Public Health and Primary Health Care Systems and Health Care Transformation
Affordable Health Care for America Act, p. 60
American Recovery and Reinvestment Act of 2009, p. 48
disease prevention, p. 54
disparities, p. 45
electronic health record, p. 51
globalization, p. 52
health care reform, p. 45
Healthy People 2020, p. 54
Institute of Medicine, p. 45
managed care, p. 54
medically underserved areas, p. 56
primary health care, p. 53
public health, p. 45
public health system, p. 56
sentinel events, p. 50
World Health Organization, p. 52
—See Glossary for definitions
Bonnie Jerome-D’Emilia, PhD, MPH, RN
Dr. Bonnie Jerome-D’Emilia is an Assistant Professor of Nursing at Rutgers, The State University of New Jersey, in Camden, New Jersey. Dr. Jerome-D’Emilia is the director of the RN to BSN program at the University and teaches community health, leadership, management, and health policy courses. She taught previously at the University of Virginia School of Nursing, where she coordinated the Health Systems Management Master’s program and distance learning. Her research and publications focus on diffusion of innovation in health care and specifically in the treatment of breast cancer in the United States.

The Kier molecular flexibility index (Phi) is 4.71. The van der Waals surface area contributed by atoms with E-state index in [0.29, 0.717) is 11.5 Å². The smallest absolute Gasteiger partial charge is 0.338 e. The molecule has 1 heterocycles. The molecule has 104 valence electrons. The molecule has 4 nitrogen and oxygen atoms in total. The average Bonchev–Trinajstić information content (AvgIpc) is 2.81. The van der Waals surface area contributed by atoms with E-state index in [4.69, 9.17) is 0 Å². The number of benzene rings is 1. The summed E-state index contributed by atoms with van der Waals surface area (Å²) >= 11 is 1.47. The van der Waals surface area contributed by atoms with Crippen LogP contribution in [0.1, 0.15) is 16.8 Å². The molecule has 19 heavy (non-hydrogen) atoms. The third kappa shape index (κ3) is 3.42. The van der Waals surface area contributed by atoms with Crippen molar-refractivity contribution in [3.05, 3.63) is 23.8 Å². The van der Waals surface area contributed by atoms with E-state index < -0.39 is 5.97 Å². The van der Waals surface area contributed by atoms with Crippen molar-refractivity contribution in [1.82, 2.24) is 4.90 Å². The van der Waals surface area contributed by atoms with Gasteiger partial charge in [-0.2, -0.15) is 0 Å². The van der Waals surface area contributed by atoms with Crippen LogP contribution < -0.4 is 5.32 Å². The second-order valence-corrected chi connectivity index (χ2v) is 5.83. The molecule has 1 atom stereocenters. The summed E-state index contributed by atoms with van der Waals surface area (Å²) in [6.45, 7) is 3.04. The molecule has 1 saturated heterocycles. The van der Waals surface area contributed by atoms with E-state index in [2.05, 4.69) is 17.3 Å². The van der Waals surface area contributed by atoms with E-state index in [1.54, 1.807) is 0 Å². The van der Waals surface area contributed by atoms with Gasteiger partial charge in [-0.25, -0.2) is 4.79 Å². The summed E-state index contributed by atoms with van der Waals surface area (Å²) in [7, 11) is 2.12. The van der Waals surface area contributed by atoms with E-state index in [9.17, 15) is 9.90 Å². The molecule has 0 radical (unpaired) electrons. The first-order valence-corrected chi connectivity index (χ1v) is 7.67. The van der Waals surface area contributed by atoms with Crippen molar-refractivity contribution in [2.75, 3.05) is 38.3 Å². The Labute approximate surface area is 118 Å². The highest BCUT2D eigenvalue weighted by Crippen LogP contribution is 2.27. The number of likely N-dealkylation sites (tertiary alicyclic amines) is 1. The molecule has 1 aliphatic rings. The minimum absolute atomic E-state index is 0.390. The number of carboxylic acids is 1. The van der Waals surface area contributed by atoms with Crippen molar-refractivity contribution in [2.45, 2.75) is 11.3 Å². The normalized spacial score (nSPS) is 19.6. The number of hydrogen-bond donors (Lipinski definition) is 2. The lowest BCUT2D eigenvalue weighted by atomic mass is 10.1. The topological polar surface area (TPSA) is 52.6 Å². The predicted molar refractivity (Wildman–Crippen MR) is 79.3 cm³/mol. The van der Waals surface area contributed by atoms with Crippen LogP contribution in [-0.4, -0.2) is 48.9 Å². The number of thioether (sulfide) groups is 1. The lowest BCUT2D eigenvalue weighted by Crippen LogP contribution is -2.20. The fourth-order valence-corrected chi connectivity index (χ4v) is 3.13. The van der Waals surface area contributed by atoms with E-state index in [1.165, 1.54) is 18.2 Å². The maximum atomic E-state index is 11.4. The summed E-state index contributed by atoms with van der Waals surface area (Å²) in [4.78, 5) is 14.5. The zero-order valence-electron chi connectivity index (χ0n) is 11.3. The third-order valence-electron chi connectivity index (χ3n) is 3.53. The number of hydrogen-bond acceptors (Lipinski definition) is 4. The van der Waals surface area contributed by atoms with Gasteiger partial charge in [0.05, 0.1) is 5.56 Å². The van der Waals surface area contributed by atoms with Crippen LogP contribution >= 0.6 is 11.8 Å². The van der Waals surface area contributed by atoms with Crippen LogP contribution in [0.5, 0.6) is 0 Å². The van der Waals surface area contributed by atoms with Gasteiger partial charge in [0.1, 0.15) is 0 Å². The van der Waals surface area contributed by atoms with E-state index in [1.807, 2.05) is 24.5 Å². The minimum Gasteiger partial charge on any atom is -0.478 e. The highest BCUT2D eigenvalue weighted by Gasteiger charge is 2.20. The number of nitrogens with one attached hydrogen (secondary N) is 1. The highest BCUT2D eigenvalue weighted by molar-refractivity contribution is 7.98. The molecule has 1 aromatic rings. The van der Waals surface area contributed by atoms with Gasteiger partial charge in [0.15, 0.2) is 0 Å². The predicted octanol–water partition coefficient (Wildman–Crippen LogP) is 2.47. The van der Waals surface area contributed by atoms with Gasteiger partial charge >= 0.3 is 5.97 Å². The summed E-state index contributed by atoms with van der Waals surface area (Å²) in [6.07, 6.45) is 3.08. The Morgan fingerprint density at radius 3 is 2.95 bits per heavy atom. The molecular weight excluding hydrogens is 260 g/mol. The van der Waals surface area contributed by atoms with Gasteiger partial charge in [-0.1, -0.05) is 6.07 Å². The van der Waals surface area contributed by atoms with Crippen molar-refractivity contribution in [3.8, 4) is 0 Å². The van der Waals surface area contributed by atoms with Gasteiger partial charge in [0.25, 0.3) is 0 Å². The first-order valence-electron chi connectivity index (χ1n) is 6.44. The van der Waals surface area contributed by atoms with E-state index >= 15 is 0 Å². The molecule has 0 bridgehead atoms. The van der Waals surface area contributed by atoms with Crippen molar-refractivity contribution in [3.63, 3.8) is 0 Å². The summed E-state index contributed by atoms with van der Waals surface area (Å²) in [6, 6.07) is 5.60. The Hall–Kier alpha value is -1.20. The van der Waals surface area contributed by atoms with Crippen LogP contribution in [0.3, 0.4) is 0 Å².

It has been said about health care that the only constant is change. Yet if we look back at predictions made in the final years of the twentieth century, the changes that have come to pass are not those that were expected. We thought in 2000 that although our health care system was expensive, and that access and quality were not optimal, the infrastructure was such that we could meet the challenges of the major killers of the time—cardiovascular disease and cancer. However, we had not yet considered the report published by the Institute of Medicine that found that between 44,000 and 98,000 people die each year as a result of preventable medical errors (IOM, 2000). In addition, we had not yet lived through the nightmare of September 11, 2001, when we learned that terrorism could strike on American soil, or August 29, 2005, when category 3 Hurricane Katrina generated flooding in New Orleans that resulted in the worst natural disaster in U.S. history. We had not yet witnessed the release of a global pandemic warning, which followed the occurrence of the H1N1 flu in Mexico, where 854 cases of the flu and 59 deaths were observed between March 18 and April 23, 2009 (WHO, 2010a). Subsequent transmission across large geographical areas spread laboratory confirmed flu cases to 212 countries, resulting in some 15,292 deaths by February 2010 (WHO, 2010b). Nor had we experienced the release of vast reserves of oil in the Gulf of Mexico in April 2010, affecting the lives of people, animals, and the water and land themselves.